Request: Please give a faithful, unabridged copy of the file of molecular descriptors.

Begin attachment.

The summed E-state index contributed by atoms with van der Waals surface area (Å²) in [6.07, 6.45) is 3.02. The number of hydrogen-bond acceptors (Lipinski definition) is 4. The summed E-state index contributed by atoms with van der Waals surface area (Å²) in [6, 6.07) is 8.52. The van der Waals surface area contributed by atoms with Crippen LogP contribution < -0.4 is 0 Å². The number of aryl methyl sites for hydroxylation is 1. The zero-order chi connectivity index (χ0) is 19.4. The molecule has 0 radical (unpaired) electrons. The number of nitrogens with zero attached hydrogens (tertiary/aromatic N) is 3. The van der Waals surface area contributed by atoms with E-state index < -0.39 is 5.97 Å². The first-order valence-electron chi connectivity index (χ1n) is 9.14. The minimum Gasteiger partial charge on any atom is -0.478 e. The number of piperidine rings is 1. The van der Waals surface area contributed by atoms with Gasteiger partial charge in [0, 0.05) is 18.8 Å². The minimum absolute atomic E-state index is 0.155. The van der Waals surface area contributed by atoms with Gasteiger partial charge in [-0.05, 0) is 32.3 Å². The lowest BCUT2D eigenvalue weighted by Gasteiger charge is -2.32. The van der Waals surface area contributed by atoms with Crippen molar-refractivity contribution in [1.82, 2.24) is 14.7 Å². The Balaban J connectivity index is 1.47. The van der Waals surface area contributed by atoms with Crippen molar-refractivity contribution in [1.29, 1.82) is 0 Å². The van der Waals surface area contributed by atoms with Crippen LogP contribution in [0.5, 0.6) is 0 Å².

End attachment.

The summed E-state index contributed by atoms with van der Waals surface area (Å²) in [6.07, 6.45) is 3.02. The number of hydrogen-bond acceptors (Lipinski definition) is 4. The summed E-state index contributed by atoms with van der Waals surface area (Å²) in [6, 6.07) is 8.52. The van der Waals surface area contributed by atoms with Crippen LogP contribution < -0.4 is 0 Å². The number of aryl methyl sites for hydroxylation is 1. The zero-order chi connectivity index (χ0) is 19.4. The molecule has 0 radical (unpaired) electrons. The number of nitrogens with zero attached hydrogens (tertiary/aromatic N) is 3. The van der Waals surface area contributed by atoms with E-state index < -0.39 is 5.97 Å². The first-order valence-electron chi connectivity index (χ1n) is 9.14. The minimum Gasteiger partial charge on any atom is -0.478 e. The number of piperidine rings is 1. The van der Waals surface area contributed by atoms with Gasteiger partial charge in [0, 0.05) is 18.8 Å². The minimum absolute atomic E-state index is 0.155. The van der Waals surface area contributed by atoms with Gasteiger partial charge in [-0.05, 0) is 32.3 Å². The lowest BCUT2D eigenvalue weighted by Gasteiger charge is -2.32. The van der Waals surface area contributed by atoms with Crippen molar-refractivity contribution in [1.82, 2.24) is 14.7 Å². The Balaban J connectivity index is 1.47. The van der Waals surface area contributed by atoms with Crippen molar-refractivity contribution in [1.29, 1.82) is 0 Å². The van der Waals surface area contributed by atoms with Crippen LogP contribution in [0.5, 0.6) is 0 Å².